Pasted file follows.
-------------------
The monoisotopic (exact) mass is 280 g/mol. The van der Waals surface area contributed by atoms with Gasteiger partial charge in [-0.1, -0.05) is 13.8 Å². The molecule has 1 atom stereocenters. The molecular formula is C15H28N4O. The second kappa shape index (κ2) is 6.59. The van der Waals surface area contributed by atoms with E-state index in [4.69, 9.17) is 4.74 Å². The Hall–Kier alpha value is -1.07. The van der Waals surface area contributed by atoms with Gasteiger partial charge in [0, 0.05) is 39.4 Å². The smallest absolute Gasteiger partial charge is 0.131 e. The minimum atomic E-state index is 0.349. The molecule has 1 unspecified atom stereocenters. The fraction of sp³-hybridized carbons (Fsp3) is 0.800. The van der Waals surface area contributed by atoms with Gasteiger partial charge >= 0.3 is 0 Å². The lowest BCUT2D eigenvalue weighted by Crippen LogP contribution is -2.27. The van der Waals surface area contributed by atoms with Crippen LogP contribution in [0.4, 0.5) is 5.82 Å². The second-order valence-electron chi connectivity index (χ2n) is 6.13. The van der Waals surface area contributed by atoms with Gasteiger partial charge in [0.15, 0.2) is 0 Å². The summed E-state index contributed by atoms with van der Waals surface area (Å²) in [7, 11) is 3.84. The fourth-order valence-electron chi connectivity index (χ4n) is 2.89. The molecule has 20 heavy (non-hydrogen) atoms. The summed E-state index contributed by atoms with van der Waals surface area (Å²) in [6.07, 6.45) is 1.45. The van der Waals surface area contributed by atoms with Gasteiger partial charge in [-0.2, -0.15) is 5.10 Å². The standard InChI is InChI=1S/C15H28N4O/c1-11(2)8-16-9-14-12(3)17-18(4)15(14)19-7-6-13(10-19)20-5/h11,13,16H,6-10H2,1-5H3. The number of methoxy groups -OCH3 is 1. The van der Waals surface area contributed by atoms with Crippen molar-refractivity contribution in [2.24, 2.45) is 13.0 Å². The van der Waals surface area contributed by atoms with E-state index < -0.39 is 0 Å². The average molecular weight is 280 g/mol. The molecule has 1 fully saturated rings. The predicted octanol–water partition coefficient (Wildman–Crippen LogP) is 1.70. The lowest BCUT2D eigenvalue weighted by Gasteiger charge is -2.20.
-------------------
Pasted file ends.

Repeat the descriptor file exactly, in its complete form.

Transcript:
The monoisotopic (exact) mass is 280 g/mol. The van der Waals surface area contributed by atoms with Gasteiger partial charge in [-0.1, -0.05) is 13.8 Å². The molecule has 1 atom stereocenters. The molecular formula is C15H28N4O. The second kappa shape index (κ2) is 6.59. The van der Waals surface area contributed by atoms with E-state index in [4.69, 9.17) is 4.74 Å². The Hall–Kier alpha value is -1.07. The van der Waals surface area contributed by atoms with Gasteiger partial charge in [0, 0.05) is 39.4 Å². The smallest absolute Gasteiger partial charge is 0.131 e. The minimum atomic E-state index is 0.349. The molecule has 1 unspecified atom stereocenters. The fraction of sp³-hybridized carbons (Fsp3) is 0.800. The van der Waals surface area contributed by atoms with Gasteiger partial charge >= 0.3 is 0 Å². The lowest BCUT2D eigenvalue weighted by Crippen LogP contribution is -2.27. The van der Waals surface area contributed by atoms with Crippen LogP contribution in [0.4, 0.5) is 5.82 Å². The second-order valence-electron chi connectivity index (χ2n) is 6.13. The van der Waals surface area contributed by atoms with Gasteiger partial charge in [0.15, 0.2) is 0 Å². The summed E-state index contributed by atoms with van der Waals surface area (Å²) in [7, 11) is 3.84. The fourth-order valence-electron chi connectivity index (χ4n) is 2.89. The molecule has 20 heavy (non-hydrogen) atoms. The summed E-state index contributed by atoms with van der Waals surface area (Å²) in [6.07, 6.45) is 1.45. The van der Waals surface area contributed by atoms with Gasteiger partial charge in [-0.2, -0.15) is 5.10 Å². The standard InChI is InChI=1S/C15H28N4O/c1-11(2)8-16-9-14-12(3)17-18(4)15(14)19-7-6-13(10-19)20-5/h11,13,16H,6-10H2,1-5H3. The number of methoxy groups -OCH3 is 1. The van der Waals surface area contributed by atoms with Crippen molar-refractivity contribution in [2.24, 2.45) is 13.0 Å². The van der Waals surface area contributed by atoms with E-state index < -0.39 is 0 Å². The average molecular weight is 280 g/mol. The molecule has 1 fully saturated rings. The predicted octanol–water partition coefficient (Wildman–Crippen LogP) is 1.70. The lowest BCUT2D eigenvalue weighted by Gasteiger charge is -2.20.